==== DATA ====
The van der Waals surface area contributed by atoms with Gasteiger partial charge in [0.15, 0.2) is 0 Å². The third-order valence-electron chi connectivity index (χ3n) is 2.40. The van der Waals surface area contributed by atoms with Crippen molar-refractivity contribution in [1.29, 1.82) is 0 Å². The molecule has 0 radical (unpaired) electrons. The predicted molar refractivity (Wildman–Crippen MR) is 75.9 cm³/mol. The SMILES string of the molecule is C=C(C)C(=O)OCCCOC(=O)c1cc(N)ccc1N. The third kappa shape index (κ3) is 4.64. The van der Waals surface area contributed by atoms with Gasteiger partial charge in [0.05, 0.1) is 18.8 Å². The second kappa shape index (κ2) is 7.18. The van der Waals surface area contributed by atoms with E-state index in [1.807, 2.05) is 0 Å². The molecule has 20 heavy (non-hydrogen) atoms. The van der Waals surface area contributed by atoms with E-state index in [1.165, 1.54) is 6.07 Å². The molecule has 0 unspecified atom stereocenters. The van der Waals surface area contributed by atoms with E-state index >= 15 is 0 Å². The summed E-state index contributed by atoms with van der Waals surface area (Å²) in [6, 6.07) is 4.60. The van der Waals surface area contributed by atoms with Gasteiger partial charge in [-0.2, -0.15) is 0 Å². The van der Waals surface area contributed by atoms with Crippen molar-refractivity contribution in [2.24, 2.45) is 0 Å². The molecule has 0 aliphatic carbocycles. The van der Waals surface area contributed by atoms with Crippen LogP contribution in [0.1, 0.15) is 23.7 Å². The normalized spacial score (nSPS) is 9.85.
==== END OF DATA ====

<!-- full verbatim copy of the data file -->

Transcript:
The van der Waals surface area contributed by atoms with Gasteiger partial charge in [0.15, 0.2) is 0 Å². The third-order valence-electron chi connectivity index (χ3n) is 2.40. The van der Waals surface area contributed by atoms with Crippen molar-refractivity contribution in [1.29, 1.82) is 0 Å². The molecule has 0 radical (unpaired) electrons. The predicted molar refractivity (Wildman–Crippen MR) is 75.9 cm³/mol. The SMILES string of the molecule is C=C(C)C(=O)OCCCOC(=O)c1cc(N)ccc1N. The third kappa shape index (κ3) is 4.64. The van der Waals surface area contributed by atoms with Gasteiger partial charge in [0.05, 0.1) is 18.8 Å². The second kappa shape index (κ2) is 7.18. The van der Waals surface area contributed by atoms with E-state index in [1.807, 2.05) is 0 Å². The molecule has 20 heavy (non-hydrogen) atoms. The van der Waals surface area contributed by atoms with E-state index in [1.165, 1.54) is 6.07 Å². The molecule has 0 unspecified atom stereocenters. The van der Waals surface area contributed by atoms with E-state index >= 15 is 0 Å². The summed E-state index contributed by atoms with van der Waals surface area (Å²) in [6, 6.07) is 4.60. The van der Waals surface area contributed by atoms with Gasteiger partial charge in [-0.2, -0.15) is 0 Å². The van der Waals surface area contributed by atoms with Crippen molar-refractivity contribution in [2.24, 2.45) is 0 Å². The molecule has 0 aliphatic carbocycles. The van der Waals surface area contributed by atoms with Crippen LogP contribution in [0.1, 0.15) is 23.7 Å². The normalized spacial score (nSPS) is 9.85.